A new study led by Pfizer shows that a vaccine given to adolescents before they visit a doctor is highly effective in reducing their rate of hospitalization.
CNBC reports that a study led by Pfizer showed that a vaccine given to adolescents before they visit a doctor was highly effective in reducing their rate of hospitalization. The vaccine can reduce rates of hospitalization related to symptoms related to pneumonia, multi-organ failure, post-nasal drip, tonsillitis, and others.
Clinical Trials Lead to Lower Hospitalization Rates Among Teens
The trial known as VTIA (Virgin Valley Pediatric Immunization Adherence Study), was conducted by researchers at the University of California, Davis. The study utilized vaccinated children from 6th grade through 12th grade as a control group. Around 500 children in the study were randomised to receive the pneumococcal vaccine or a placebo until the 12th grade.
The results showed that 801 children missed fewer days of school during the study because of absences caused by the vaccine. A vaccination free for students who received the vaccine improved school attendance to the tune of 20% in the study.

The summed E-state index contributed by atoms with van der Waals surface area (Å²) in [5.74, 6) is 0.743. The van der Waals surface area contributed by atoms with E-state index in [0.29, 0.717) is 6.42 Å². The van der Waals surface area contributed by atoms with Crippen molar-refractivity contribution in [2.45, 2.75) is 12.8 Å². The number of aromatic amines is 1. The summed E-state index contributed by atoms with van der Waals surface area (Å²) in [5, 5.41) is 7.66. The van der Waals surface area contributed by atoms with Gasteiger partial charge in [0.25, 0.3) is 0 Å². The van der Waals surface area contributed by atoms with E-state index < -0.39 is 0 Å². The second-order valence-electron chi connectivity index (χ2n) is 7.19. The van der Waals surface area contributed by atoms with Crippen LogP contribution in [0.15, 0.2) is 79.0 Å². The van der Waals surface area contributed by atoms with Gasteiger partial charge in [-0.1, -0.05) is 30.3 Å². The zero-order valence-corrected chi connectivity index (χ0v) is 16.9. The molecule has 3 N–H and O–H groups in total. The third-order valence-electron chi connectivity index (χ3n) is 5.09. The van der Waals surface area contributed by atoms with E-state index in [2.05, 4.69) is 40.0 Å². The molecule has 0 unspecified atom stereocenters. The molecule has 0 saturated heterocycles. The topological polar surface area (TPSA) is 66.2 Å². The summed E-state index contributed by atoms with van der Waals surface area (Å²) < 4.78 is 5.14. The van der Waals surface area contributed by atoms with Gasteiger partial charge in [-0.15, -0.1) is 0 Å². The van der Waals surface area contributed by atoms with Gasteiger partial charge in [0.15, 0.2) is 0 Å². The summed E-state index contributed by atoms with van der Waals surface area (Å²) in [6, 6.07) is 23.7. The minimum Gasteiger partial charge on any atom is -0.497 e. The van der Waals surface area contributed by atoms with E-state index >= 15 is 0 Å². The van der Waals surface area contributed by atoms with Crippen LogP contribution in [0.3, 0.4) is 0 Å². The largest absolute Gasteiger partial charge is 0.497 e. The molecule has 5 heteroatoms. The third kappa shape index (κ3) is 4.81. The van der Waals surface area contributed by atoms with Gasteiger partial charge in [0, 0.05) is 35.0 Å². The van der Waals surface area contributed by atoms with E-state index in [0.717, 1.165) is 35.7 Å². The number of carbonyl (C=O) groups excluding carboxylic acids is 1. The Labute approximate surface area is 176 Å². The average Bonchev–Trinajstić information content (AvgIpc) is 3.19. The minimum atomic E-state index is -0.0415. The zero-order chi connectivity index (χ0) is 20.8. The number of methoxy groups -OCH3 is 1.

Antibody Levels Triggered Better Vaccination
Although the vaccine didn’t significantly improve outcomes, the immunity caused by it reduced the occurrence of hospitalization. Around 7% of the vaccine groups showed a reduced rate of hospitalization during the months of the study, while only 1% of those who received a placebo showed the same.
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Marty Heiring at Pfizer responded to the study findings, saying “This vaccine has been shown to reduce the risk of hospitalization in adults and young children and the results of this study will help clinicians reach their patients earlier and more efficiently to ensure they are ready to receive the vaccine when it is offered.”
What Vaccine Does
The vaccine is made from a protein of the Streptococcus pneumoniae bacterium which can cause pneumonia. It can be given to anyone who is a child or teenager at 10 months old and includes protection against the three major strains of pneumococcal bacteria, which account for more than 70% of all infections.
The vaccine must be given at 11 months, 4 months, and 1 year of age. Children between the ages of 1 and 9 months must be given the vaccine multiple times, and children between the ages of 9 and 18 months must be given it once.
The Drug Discovery Unit of the Centers for Disease Control and Prevention (CDC) also describes the vaccine as:
“This vaccine is made by recombinant DNA encoding proteins specific to the pneumococcal serotype strains that are susceptible to this vaccine. The main effect of recombinant DNA vaccines is to produce an antibody to the antigen in the vaccine. When given to humans, recombinant DNA vaccines are less specific than the antigen that causes disease.”